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Investigation a “credit” to fair dismissal process

Submitted on Thursday, 22nd June 2017

The Fair Work Commission has found an employee who transferred $342 000 from the account of a deceased person without obtaining a certified copy of probate was not unfairly dismissed

The employee was engaged as a store supervisor by a credit union business for just short of two years when she was found to breach the deceased member policy by releasing the funds. The policy outlines at the time of releasing such funds, employees are required to follow a ‘deceased account checklist’. The employee did so, however failed to mark the item re; witnessing or obtaining a certified copy of probate. When allegations were put to the employee in a disciplinary meeting, she did not answer a number of questions and shrugged her shoulders as response. The credit union considered her response for six days prior to terminating the employee.  

Commissioner Saunders accepted whilst the employee wasn’t given any training in her role regarding the policy, evidence supported the employee had read the policy, the policy was clear and unambiguous, and the checklist filled out prior to releasing the funds referenced obtaining a certified copy of probate so if the employee did not understand why the document was required, she should’ve asked someone. The employee submitted the credit union should have the ability to “engineer out” the possibility of this particular error and that the business was “grossly negligent” in failing to do so. Commissioner Saunders found “That BCU could have implemented a technological solution to eliminate the risk is not, in my view, relevant to an assessment of whether [the employees] dismissal for breach of the Deceased Member Policy was harsh, unjust or unreasonable.”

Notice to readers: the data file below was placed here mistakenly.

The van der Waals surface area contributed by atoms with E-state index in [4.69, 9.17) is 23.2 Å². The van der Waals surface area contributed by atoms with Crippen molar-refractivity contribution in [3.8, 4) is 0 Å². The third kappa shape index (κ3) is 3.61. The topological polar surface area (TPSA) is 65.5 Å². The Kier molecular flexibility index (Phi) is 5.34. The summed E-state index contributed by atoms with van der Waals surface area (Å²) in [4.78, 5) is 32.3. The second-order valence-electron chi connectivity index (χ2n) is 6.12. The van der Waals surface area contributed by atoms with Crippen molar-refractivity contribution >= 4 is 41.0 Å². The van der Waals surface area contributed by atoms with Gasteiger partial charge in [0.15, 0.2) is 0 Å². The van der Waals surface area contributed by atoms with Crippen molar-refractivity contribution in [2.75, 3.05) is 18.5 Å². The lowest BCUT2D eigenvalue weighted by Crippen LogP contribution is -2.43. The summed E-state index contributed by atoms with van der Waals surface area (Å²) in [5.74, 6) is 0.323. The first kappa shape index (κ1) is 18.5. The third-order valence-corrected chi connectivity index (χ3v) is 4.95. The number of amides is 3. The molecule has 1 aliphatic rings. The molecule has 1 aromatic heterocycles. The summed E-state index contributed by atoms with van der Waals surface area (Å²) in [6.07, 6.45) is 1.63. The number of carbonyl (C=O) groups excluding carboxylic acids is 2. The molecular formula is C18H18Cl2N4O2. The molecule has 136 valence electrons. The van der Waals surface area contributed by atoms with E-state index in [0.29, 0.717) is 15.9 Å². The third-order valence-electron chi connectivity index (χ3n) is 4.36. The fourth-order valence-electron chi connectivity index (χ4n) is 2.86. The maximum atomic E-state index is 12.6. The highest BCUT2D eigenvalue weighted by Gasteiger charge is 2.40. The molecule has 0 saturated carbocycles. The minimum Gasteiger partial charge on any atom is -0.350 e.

Commissioner Saunders weighed the harsh aspects of the dismissal against the gravity of the conduct in exposing the credit union to the risk of significant financial loss. The commissioner found the credit union had a “sound, defensible and valid reason” for dismissal, undertook a detailed investigation and gave the employee an opportunity to respond. The Commissioner was thus satisfied the termination was not harsh unjust or unreasonable and dismissed the unfair dismissal application. 

This case highlights the importance of following a thorough internal investigation process to ensure reports of bullying, harassment, discrimination and serious misconduct are handled correctly. The Victorian Chamber’s Investigations in the Workplace training will provide knowledge on what constitutes unlawful behaviours, the principles of an effective investigation and outline your role as an investigator. 
 

Written by Phillipa Preston

 

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